March 4th is National Grammar Day

If you’ve been bemoaning the lack of language-related holidays, you’re in luck. Martha Brockenbrough, the founder of the Society for the Promotion of Good Grammar, established National Grammar Day in 2008 – and the annual celebration is coming up. It’s interesting to see more and more celebrations of language cropping up, like NaNoWriMo.

How does one honor the spirit of National Grammar Day? The official website puts it this way: “Language is something to celebrate, and March 4 is the perfect day to do it. It’s not only a date, it’s an imperative: March forth on March 4 to speak well, write well, and help others do the same!”

The (online) festivities include fiction and poetry writing contests, a theme song, free e-cards, teaching materials, t-shirts, photos, grammar tips, grammar haiku, and more. The site exposes popular grammar myths and boasts a collection of language-themed cartoons. And, of course, there are links to a number of resources to help visitors to the site improve their own grammar.

It’s nice to see a fun spin put on a subject that is all-too-often overlooked completely in classrooms – and which seems so cold and unapproachable to so many people of all ages. Maybe schools should start adopting Grammar Day celebrations.

Still, it’s not entirely clear exactly how one is supposed to celebrate National Grammar Day offline. Maybe singing along with “March Forth: The Grammar Song” (or tackling the sheet music, if you’re so inclined) while sipping on a tasty grammartini?

Do any language-loving Care2 members have plans for celebrating National Grammar Day? Let us know how you’re planning to promote well-written language on March 4th in the comments.


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Photo credit: Hash Milhan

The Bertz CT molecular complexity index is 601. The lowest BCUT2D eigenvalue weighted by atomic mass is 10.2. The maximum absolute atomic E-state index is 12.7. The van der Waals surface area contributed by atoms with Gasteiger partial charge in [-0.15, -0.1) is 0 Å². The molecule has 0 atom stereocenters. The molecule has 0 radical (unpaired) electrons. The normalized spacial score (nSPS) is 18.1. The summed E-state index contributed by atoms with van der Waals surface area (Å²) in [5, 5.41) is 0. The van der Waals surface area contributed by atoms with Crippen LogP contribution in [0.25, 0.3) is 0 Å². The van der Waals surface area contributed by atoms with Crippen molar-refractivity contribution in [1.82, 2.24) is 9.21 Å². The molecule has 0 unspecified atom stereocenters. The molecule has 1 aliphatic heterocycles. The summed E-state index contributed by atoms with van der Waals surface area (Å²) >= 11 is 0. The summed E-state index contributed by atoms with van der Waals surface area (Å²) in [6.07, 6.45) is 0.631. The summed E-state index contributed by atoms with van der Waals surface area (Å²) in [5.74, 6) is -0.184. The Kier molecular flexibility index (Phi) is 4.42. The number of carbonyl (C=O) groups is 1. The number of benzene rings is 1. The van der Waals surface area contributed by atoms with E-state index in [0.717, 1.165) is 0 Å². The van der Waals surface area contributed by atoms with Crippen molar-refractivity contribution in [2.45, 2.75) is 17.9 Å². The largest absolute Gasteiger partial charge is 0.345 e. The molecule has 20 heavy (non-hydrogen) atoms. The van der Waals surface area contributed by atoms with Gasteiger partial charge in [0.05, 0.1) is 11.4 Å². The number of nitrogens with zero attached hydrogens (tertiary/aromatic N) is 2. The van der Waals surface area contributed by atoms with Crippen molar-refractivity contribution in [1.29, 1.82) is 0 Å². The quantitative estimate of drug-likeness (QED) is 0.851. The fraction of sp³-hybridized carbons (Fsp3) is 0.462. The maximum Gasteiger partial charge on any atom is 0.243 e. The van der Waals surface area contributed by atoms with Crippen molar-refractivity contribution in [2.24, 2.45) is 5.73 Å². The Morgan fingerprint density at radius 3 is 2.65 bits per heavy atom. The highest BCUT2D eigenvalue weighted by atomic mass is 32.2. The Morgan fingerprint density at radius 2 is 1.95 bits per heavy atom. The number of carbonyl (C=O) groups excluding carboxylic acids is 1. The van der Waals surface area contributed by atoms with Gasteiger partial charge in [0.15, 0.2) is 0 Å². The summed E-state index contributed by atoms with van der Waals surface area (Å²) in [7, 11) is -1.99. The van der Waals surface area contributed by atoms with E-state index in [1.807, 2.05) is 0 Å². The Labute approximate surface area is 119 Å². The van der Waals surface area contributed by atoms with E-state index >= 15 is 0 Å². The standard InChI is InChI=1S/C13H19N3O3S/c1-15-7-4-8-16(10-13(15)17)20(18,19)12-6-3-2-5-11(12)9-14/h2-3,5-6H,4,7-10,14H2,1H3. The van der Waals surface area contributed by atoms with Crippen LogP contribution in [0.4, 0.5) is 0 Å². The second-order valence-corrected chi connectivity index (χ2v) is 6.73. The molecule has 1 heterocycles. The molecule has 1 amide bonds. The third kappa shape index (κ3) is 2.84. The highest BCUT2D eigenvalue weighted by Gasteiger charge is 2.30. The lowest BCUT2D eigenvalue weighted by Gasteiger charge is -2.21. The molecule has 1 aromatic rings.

Elisa F.
Elisa F.2 years ago

Just heard this...didn't know. Happy Grammar Day 2014!

timothy m.
timothy m.4 years ago

I ain't never heard nothin' better than National Grammar Day!

Chris M.
Chris M.4 years ago

I would also support a celebration of good punctuation. Bad punctuation can mangle even good grammar. The humble comma gets so abused, and as for the apostrophe....sigh..

Isabel Ramirez
Isabel Ramirez4 years ago

I'll be sure to celebrate:)

Debbie L.
Debbie Lim4 years ago

Nice! Very interesting holiday that should be promoted in all the schools. :)

Virginia B.
Virginia B.4 years ago

As someone who teaches a foreign language at the college level, I can't tell you how miserable the level of ignorance about English grammar is among our students. It seems to me that English grammar is no longer taught at either the grammar or high school levels. What this does to our students is to "cut them off at the knees", when trying to master a new language.
Some languages, like the one I teach are highly inflected (many cases for nouns, many conjugations for verbs), but our students don't even understand the term: "subject of the sentence"! So we end up teaching them both English grammar and that of the target language.
Some enterprising publishing houses have even been promoting their books entitled "English Grammar for Students of French, Spanish, German, etc. Many of my colleagues either assign these books or strongly recommend them.
Also, many universities have found it necessary to institute "Writing Intensive" courses, because the majority of students coming out of our high schools cannot write effectively. So a significant amount of students' time at university is spent learning what they ought have learned in the lower grades!

Sheri Schongold
Sheri Schongold4 years ago

This is a great idea. Maybe, among other things, we can get people to use punctuation and spell check.

J.C. H.
Jc Honeycutt4 years ago

In honor of National Grammar Day, I am going to point out my "pet peeve" re grammar/word usage in online postings.

Folks, the word "chattel" is not a collective noun, as I frequently see it used on this and other sites. "Chattel" is defined as "a moveable piece of personal property" (including persons in the case of slaves). It is a singular noun, the plural of which is "chattels". You may have seen the term "goods and chattels" used in the Bible and elsewhere to describe the sum of one's earthly possessions.

Thus, you might say, "A woman is not a chattel" or "Children are not chattels"; but it is incorrect grammatically to say "Human beings are not chattel". I know this is a small thing, and the idea being expressed is more important than the grammar used; but it would make an aging English major very happy to see more correct use of this word in future.

Kathy Perez
Kathy Johnson4 years ago

I find myself correcting people's grammar a lot. Shame on me. But it IS a pet peeve of mine!

Michael Maday
Michael Maday4 years ago

How very cool! I am a book editor and March 4 is my birthday. I am honored!